Band: Tobias Sammet’s Avantasia
Release Date: January 29th, 2016
Label: Nuclear Blast
Unlike many, I don’t think Tobias Sammet has surpassed The Metal Opera Part I and II with his following releases with Avantasia. Well, maybe except for the guest artist list. The first two albums had this feeling of passion in them. The rest were solid but rather average examples of power metal that, in my book, had fallen into this gap of metal transformation which started somewhere in mid 2000’s with the rise of internet and mp3 piracy.
Now, we have to define this “average” word. I mean mediocre but I’m comparing his albums with the best of the genre. Some of those examples, as a twist of fate, are also his and this “mediocrity” issue was (and for some, still is) an issue with all the bands and labels. Formulaic releases that quickly gather up ideas in a panic to release something new are an excuse to start a new tour while unknown new bands rising with the re-discovery of internet’s musical “potential” are stealing the spotlight. These are interesting times and something will change about this industry in the not so distant future. That is a fact as the present reality forces artists to make money from tours and merchandise, not from their created art. It will eventually change. You don’t believe me? Check how many bands have branded beverages in the works.
Anyway, that’s a subject for another debate and article. Let us return back to Ghostlights. It’s yet again a guest artist list galore with many strong names in the line up. Nothing surprising there as it is the tradition of Avantasia to go big with names in creating rock operas. Ghostlights, however, is sounding better than the last few releases to my ears. Actually, aside from The Metal Opera Part I, it may be Tobias Sammet’s best in means of Avantasia. Everything Avantasia is here. Fancy guest names (will write their names at the end of this review), bombastic chorus parts and sound. Aggressive partitions, mellow passages, solid vocal performances. The album flows. That wasn’t the case, for me at least, for the last few releases.
The album’s story is carried straight from the last release, still digging deep about the time concept. But I want to focus back on the music. It is somewhat darker and the composition ideas are in similar vein with The Metal Opera Part I. It doesn’t have a song like, say, Sign of the Cross, sadly, but most of the tracks come close to that quality. The “formulated” music is still there like The Haunting which sounds very much like the Jon Oliva performed Death is Just a Feeling (from the 2010’s Angel of Babylon). Playing safe maybe, I don’t know.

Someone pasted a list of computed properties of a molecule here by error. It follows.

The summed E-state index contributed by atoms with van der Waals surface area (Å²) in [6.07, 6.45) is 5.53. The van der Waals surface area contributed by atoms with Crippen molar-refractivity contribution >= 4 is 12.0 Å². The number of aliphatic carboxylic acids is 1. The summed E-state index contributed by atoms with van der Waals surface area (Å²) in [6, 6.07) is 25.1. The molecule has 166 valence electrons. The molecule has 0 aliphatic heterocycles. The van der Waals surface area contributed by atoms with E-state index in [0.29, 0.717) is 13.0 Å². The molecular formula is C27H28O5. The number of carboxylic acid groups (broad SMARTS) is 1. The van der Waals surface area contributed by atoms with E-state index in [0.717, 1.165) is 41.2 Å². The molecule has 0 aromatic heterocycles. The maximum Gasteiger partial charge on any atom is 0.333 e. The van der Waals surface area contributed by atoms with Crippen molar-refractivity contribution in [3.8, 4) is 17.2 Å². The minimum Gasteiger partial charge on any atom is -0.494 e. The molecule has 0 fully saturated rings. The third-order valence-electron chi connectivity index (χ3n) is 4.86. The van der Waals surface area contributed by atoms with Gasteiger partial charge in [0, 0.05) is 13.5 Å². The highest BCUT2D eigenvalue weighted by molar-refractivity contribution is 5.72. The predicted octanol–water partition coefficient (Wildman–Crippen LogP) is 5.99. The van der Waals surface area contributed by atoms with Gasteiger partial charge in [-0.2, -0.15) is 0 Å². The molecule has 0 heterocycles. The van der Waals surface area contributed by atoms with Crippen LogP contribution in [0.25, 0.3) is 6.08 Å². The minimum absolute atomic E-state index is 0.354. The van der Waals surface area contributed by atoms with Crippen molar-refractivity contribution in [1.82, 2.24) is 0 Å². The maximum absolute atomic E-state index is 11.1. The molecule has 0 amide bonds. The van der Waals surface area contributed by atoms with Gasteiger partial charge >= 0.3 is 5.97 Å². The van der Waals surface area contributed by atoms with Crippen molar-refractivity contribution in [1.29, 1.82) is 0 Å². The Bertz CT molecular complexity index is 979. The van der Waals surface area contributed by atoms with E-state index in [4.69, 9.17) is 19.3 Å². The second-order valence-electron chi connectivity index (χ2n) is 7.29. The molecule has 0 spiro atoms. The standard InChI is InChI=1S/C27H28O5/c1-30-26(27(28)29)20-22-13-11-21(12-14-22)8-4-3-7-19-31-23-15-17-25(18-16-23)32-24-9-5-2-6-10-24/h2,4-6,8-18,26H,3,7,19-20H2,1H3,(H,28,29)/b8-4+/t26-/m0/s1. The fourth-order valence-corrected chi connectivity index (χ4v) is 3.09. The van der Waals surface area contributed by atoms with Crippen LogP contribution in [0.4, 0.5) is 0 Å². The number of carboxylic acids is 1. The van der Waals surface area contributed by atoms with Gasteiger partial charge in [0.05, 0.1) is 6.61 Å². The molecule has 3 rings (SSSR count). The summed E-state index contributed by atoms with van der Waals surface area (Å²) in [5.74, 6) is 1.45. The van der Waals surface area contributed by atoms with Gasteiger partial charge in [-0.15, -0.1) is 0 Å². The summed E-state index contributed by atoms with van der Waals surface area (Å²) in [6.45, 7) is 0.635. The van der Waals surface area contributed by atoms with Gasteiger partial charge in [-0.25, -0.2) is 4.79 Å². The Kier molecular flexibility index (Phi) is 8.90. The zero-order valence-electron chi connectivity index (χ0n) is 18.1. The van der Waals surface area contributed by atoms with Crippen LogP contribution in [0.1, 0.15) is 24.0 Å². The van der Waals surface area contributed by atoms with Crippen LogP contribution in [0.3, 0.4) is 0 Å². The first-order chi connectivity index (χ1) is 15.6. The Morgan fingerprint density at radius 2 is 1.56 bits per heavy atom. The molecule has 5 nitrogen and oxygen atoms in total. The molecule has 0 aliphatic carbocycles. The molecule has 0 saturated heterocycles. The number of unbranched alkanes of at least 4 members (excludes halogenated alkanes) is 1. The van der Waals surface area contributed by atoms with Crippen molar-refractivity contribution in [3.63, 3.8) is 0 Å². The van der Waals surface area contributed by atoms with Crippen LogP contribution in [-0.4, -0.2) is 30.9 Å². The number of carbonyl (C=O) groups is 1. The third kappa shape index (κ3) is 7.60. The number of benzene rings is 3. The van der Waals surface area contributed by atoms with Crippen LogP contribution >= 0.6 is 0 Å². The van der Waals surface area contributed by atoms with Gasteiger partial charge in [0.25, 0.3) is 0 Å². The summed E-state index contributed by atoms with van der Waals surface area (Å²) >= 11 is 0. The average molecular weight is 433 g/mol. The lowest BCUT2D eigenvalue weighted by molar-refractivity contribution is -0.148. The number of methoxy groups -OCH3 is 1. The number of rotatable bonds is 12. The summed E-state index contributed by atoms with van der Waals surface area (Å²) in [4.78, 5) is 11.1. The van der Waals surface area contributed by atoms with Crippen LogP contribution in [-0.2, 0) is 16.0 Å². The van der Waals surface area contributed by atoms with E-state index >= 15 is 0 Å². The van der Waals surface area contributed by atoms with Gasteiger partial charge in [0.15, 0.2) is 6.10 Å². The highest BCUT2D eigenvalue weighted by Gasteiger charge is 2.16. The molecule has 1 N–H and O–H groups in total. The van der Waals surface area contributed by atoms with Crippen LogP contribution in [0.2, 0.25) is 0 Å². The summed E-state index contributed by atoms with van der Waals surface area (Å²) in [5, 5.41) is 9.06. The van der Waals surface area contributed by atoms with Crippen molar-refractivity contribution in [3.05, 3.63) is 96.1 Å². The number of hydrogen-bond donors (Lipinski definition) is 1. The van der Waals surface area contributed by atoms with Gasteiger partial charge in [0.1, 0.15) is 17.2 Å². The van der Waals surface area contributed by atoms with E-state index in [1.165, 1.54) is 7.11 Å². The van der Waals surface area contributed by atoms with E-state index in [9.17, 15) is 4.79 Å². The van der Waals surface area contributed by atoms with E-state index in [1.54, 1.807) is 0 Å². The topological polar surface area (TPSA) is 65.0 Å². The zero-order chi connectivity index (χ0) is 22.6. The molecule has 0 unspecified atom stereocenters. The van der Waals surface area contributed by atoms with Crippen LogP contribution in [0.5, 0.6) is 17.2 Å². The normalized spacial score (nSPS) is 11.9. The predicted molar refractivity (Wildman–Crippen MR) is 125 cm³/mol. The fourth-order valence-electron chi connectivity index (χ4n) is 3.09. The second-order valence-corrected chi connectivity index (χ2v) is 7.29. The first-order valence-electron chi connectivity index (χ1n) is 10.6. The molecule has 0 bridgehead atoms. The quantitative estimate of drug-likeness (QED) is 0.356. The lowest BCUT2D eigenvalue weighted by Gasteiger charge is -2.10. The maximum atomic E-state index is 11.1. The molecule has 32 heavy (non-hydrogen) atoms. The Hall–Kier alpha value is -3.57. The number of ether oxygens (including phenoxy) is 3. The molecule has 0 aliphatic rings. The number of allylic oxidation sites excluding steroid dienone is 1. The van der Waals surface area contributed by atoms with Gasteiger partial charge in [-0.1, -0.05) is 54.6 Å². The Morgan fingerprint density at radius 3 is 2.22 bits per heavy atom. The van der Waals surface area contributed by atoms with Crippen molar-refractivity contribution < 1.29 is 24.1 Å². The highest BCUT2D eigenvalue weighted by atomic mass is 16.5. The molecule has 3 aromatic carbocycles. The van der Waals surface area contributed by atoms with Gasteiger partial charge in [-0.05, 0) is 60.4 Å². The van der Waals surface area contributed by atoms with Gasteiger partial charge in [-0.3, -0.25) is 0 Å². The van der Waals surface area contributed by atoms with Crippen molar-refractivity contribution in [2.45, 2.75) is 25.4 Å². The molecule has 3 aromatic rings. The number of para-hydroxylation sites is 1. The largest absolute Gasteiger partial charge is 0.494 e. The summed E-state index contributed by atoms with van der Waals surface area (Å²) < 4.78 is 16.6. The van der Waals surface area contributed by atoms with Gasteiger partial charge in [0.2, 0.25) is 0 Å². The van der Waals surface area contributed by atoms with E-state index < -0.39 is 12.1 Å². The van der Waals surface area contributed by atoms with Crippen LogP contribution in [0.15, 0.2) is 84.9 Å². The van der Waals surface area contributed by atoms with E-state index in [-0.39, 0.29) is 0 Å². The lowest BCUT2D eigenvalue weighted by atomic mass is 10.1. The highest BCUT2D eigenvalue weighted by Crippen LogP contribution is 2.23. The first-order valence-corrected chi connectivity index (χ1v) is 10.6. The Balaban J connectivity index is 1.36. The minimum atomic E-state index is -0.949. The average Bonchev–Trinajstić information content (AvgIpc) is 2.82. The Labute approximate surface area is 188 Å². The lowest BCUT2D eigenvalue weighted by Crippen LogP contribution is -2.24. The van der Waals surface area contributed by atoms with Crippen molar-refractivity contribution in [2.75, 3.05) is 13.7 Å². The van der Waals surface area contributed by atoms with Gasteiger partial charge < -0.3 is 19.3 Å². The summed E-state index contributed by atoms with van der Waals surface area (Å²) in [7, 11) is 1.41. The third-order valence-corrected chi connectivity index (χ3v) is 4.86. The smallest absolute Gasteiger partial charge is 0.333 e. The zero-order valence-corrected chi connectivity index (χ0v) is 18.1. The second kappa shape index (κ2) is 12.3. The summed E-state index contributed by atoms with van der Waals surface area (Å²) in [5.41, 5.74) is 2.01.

Interestingly, since early 2015, some of these bands losing their touch started to release some of their best works in their discography. Something to do with astrological cycles perhaps, who knows. Amorphis, Symphony X, Megadeth, Evergrey (ok that was in 2014). Ghostlights is the same. If you like Avantasia’s approach to rock opera, everything you like about it is still here. Now, some people say this consistent solid approach is good and I understand where they’re coming from. Respect. However, I believe it is past time Tobias Sammet tried something different and fresh as well. Ghostlights have some good steps towards that direction, at least it is much better than 2008’s Scarecrow. Still, ears wish for more. Like a female fronted song that is not a ballad or a different approach to power metal like Blind Guardian brought back in 90’s, or Helloween did in 80’s.
This is classic power metal but it is not ground breaking musically and it is not something “fresh” as The Metal Opera Part I was. I believe Sammet has the power to create something far more unique than this. Seduction of Decay, Draconian Love, Master of the Pendulum were good touches, for example, and a good listens. They are also the good examples of Sammet taking a step towards trying new things. If you like Avantasia’s power metal and not thinking it needs a brave step towards new discoveries, the grade is there at the end. If you’re like me, looking for a bit more change than this but believe it is still a positive step, then drop that to 8.5, 8 even.
One last note, the guitar work is really, really good.
The guests are as follows: Geoff Tate, Dee Snider, Marco Hietala, Sharon Den, Michael Kiske, Ronnie Atkins, Bob Catley, Jorn Lande, Bruce Kulick, Robert, Herbie Langhans, Felix Bohnke, Oliver Hartmann, Michael Rodenberg and Sascha Paeth.
Sascha Paeth | rhythm guitars, lead guitars, bass, additional keyboards
Michael Rodenberg | orchestration, keyboards
Tobias Sammet | additional keyboards, bass
Bruce Kulick | lead guitars
Oliver Hartmann | lead guitars
Felix Bohnke | drums